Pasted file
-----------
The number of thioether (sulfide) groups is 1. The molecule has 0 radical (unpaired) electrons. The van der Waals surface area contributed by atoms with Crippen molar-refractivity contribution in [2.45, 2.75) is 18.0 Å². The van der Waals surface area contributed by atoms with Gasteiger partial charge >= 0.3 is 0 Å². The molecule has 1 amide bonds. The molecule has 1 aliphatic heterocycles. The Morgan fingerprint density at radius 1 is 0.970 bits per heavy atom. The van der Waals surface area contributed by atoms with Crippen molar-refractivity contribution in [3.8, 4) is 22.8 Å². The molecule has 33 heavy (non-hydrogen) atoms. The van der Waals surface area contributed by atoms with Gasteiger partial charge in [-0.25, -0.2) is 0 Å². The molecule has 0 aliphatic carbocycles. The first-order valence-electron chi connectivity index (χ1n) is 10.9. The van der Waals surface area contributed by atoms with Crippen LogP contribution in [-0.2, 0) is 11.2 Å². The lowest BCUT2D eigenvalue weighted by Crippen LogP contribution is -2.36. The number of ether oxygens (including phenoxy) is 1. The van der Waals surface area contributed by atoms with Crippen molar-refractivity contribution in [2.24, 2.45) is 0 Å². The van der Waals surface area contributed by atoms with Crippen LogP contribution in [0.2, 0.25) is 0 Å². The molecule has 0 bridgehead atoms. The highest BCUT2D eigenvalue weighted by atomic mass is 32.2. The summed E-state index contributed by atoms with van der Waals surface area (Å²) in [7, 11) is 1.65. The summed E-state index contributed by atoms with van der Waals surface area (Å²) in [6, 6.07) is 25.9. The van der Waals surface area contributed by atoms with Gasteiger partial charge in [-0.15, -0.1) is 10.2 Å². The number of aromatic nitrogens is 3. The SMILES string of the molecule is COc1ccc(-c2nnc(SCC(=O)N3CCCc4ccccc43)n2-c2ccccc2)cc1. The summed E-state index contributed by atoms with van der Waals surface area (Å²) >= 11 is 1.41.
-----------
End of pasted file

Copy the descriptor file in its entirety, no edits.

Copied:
The number of thioether (sulfide) groups is 1. The molecule has 0 radical (unpaired) electrons. The van der Waals surface area contributed by atoms with Crippen molar-refractivity contribution in [2.45, 2.75) is 18.0 Å². The van der Waals surface area contributed by atoms with Gasteiger partial charge >= 0.3 is 0 Å². The molecule has 1 amide bonds. The molecule has 1 aliphatic heterocycles. The Morgan fingerprint density at radius 1 is 0.970 bits per heavy atom. The van der Waals surface area contributed by atoms with Crippen molar-refractivity contribution in [3.8, 4) is 22.8 Å². The molecule has 33 heavy (non-hydrogen) atoms. The van der Waals surface area contributed by atoms with Gasteiger partial charge in [-0.25, -0.2) is 0 Å². The molecule has 0 aliphatic carbocycles. The first-order valence-electron chi connectivity index (χ1n) is 10.9. The van der Waals surface area contributed by atoms with Crippen LogP contribution in [-0.2, 0) is 11.2 Å². The lowest BCUT2D eigenvalue weighted by Crippen LogP contribution is -2.36. The number of ether oxygens (including phenoxy) is 1. The van der Waals surface area contributed by atoms with Crippen molar-refractivity contribution in [2.24, 2.45) is 0 Å². The van der Waals surface area contributed by atoms with Crippen LogP contribution in [0.2, 0.25) is 0 Å². The molecule has 0 bridgehead atoms. The highest BCUT2D eigenvalue weighted by atomic mass is 32.2. The summed E-state index contributed by atoms with van der Waals surface area (Å²) in [7, 11) is 1.65. The summed E-state index contributed by atoms with van der Waals surface area (Å²) in [6, 6.07) is 25.9. The van der Waals surface area contributed by atoms with Gasteiger partial charge in [-0.15, -0.1) is 10.2 Å². The number of aromatic nitrogens is 3. The SMILES string of the molecule is COc1ccc(-c2nnc(SCC(=O)N3CCCc4ccccc43)n2-c2ccccc2)cc1. The summed E-state index contributed by atoms with van der Waals surface area (Å²) >= 11 is 1.41.